Summary: from a series about the life of Solomon. An examination of the book of Eccelesiastes, to conclude the series, and to see what Solomon concluded near the end of his recorded life.

Ecclesiastes 12:13


Ecclesiastes 12:13

Now all has been heard; here is the conclusion of the matter: Fear God and keep his commandments, for this is the whole duty of man.

If you were to read those words at the end of a book, you might say, “Well, here it is. Here’s the conclusion of the book. Here’s the short version of the whole thing.” Any time you can find a statement like that in a book of the Bible, latch on to it. It’s the key to the book.

John, near the end of his gospel says,

John 20:31 …these are written that you may believe that Jesus is the Christ, the Son of God, and that by believing you may have life in his name.

See, I know that the reason John wrote the gospel of John is so that I would believe Jesus to be the Son of God, and that I might come to have life because of it. That’s his agenda. No surprises. When I go back and read John, sure enough, he’s working at giving me good reasons to believe that Jesus is the Son of God.

It helps to have a Bible book just flat-out tell me why it exists. I find it especially helpful in a book like Ecclesiastes, and in a life like Solomon’s.

Before we jump too far into the text this morning, let’s quickly recall where we’ve been:

First we looked at Solomon’s request for wisdom. God offered it, Solomon asked for it, God gave it to him. In fact, he became the wisest of men ever to live, except for Jesus, of course. It was Solomon who collected much of what we call the book of Proverbs. It was Solomon who urged his son, and us, to “get wisdom” even if it costs you all that you have. Solomon was the king God used to build the great temple. It was done with such skill and such amassed wealth that really it’s hard for us to picture it today. Solomon is also remembered for being a very poetic lover. Solomon’s Song of Songs is a beautiful picture of true love, and Solomon should know, because remember he married 700 women and also had 300 concubines – women who led him astray, so that in his later years, Solomon was actually supporting and involved in idol worship. We know all this from just a few chapters: I Kings 1-11 and II Chron 1-9. We know that God was displeased with Solomon’s sin. For at least 20 years of his reign as king, there was a great time of peace and prosperity in Israel. But after that, it gets kind of fuzzy.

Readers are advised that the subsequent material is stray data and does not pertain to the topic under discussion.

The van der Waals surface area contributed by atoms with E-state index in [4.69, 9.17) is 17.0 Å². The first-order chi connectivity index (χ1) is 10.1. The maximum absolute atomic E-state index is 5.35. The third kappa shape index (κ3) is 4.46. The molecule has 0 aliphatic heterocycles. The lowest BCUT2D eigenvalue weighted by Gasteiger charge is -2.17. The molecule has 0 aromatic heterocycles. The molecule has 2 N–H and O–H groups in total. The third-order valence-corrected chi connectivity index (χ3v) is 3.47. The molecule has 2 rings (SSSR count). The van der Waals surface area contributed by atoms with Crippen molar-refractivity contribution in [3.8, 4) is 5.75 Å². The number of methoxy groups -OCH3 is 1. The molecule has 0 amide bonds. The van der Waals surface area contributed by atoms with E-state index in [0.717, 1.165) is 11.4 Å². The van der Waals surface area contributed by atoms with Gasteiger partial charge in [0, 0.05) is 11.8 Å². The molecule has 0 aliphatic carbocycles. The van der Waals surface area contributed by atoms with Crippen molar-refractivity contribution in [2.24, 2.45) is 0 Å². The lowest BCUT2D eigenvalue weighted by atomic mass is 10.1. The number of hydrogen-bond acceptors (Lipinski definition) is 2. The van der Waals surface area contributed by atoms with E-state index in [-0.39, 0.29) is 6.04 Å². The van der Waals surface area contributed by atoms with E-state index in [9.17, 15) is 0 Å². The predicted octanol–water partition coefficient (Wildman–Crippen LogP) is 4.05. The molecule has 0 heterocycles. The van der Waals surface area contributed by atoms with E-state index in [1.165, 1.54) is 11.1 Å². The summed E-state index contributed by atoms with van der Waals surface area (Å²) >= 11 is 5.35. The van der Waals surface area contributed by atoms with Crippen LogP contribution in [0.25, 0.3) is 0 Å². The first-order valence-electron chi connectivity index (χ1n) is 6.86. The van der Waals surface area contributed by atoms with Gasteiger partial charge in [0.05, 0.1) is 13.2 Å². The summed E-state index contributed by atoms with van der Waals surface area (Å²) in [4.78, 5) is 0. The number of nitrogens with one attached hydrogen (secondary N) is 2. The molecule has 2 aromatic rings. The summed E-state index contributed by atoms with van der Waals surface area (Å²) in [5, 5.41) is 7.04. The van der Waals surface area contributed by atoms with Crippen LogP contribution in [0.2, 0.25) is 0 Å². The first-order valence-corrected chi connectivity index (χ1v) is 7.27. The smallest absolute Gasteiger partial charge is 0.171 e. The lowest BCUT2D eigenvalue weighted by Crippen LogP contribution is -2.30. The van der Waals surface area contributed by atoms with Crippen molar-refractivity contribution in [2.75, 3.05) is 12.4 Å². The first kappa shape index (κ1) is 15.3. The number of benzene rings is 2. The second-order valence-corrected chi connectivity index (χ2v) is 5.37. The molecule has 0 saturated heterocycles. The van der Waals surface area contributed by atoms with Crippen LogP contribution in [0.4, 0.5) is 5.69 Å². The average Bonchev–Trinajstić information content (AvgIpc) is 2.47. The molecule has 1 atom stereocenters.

There’s nothing that tells us for sure how it all ends. Does Solomon ever get his act together? Does he ever decide to take up his God-given wisdom once again?

Then I get to the end of Ecclesiastes; by the way, that means “The preacher” or “The Church Man.” It’s the book he wrote near the end of his life, and I read this verse:

Ecclesiastes 12:13

Now all has been heard; here is the conclusion of the matter: Fear God and keep his commandments, for this is the whole duty of man.

Now, if this were a book about just wisdom or life in general, I’d figure Solomon is just writing the conclusion of a book. OK, if I want to understand this book, look at the conclusion. That’s what I’m doing this morning. If you wonder where I’m going with this, I’ll just tell it to you now:

Ecclesiastes 12:13

here is the conclusion of the matter: Fear God and keep his commandments, for this is the whole duty of man.

“Duty” has been added. Really is says, “This is the whole of man” – this is what man is all about. This is the meaning of life, if you will.

The Message paraphrase puts it this way:

v13 The last and final word is this: Fear God. Do what he tells you. And that’s it.

Solomon says here it’s the “conclusion of the matter,” not just the conclusion of the book. Nope. This book is about a journey. It’s more of a journal, like keeping a record as you make a trip, and Solomon’s trip is the story of his life – the same story we’ve been following the past few weeks.

Ecclesiastes 1:12-13 I, the Teacher, was king over Israel in Jerusalem. I devoted myself to study and to explore by wisdom all that is done under heaven. What a heavy burden God has laid on men!

And by the end, he reaches a rather God-honoring conclusion. That’s why I think he must have come around to his senses and made some personal reforms before he died.

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